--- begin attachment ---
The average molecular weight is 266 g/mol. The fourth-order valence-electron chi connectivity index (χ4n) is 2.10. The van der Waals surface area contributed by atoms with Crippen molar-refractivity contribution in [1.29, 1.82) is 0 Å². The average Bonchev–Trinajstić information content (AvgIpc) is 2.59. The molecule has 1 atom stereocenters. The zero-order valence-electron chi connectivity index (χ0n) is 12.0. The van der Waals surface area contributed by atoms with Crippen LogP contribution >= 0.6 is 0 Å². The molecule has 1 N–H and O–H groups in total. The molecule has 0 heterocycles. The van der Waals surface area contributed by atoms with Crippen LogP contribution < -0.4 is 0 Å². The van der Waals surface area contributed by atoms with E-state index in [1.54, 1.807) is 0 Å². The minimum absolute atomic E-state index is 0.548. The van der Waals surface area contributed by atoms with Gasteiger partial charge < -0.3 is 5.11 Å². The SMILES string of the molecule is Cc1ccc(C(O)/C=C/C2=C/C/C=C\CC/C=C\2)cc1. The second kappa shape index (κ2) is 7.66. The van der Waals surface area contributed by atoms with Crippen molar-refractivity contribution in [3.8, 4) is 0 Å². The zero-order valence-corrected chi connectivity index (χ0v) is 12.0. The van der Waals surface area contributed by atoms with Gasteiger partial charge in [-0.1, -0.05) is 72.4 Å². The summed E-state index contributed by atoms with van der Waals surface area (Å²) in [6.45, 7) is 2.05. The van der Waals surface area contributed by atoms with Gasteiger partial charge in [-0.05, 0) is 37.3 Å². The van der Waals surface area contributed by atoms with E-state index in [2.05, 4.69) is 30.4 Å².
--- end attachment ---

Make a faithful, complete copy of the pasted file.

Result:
The average molecular weight is 266 g/mol. The fourth-order valence-electron chi connectivity index (χ4n) is 2.10. The van der Waals surface area contributed by atoms with Crippen molar-refractivity contribution in [1.29, 1.82) is 0 Å². The average Bonchev–Trinajstić information content (AvgIpc) is 2.59. The molecule has 1 atom stereocenters. The zero-order valence-electron chi connectivity index (χ0n) is 12.0. The van der Waals surface area contributed by atoms with Crippen LogP contribution >= 0.6 is 0 Å². The molecule has 1 N–H and O–H groups in total. The molecule has 0 heterocycles. The van der Waals surface area contributed by atoms with Crippen LogP contribution < -0.4 is 0 Å². The van der Waals surface area contributed by atoms with E-state index in [1.54, 1.807) is 0 Å². The minimum absolute atomic E-state index is 0.548. The van der Waals surface area contributed by atoms with Gasteiger partial charge < -0.3 is 5.11 Å². The SMILES string of the molecule is Cc1ccc(C(O)/C=C/C2=C/C/C=C\CC/C=C\2)cc1. The second kappa shape index (κ2) is 7.66. The van der Waals surface area contributed by atoms with Crippen molar-refractivity contribution in [3.8, 4) is 0 Å². The zero-order valence-corrected chi connectivity index (χ0v) is 12.0. The van der Waals surface area contributed by atoms with Gasteiger partial charge in [-0.1, -0.05) is 72.4 Å². The summed E-state index contributed by atoms with van der Waals surface area (Å²) in [6.45, 7) is 2.05. The van der Waals surface area contributed by atoms with Gasteiger partial charge in [-0.05, 0) is 37.3 Å². The van der Waals surface area contributed by atoms with E-state index in [2.05, 4.69) is 30.4 Å².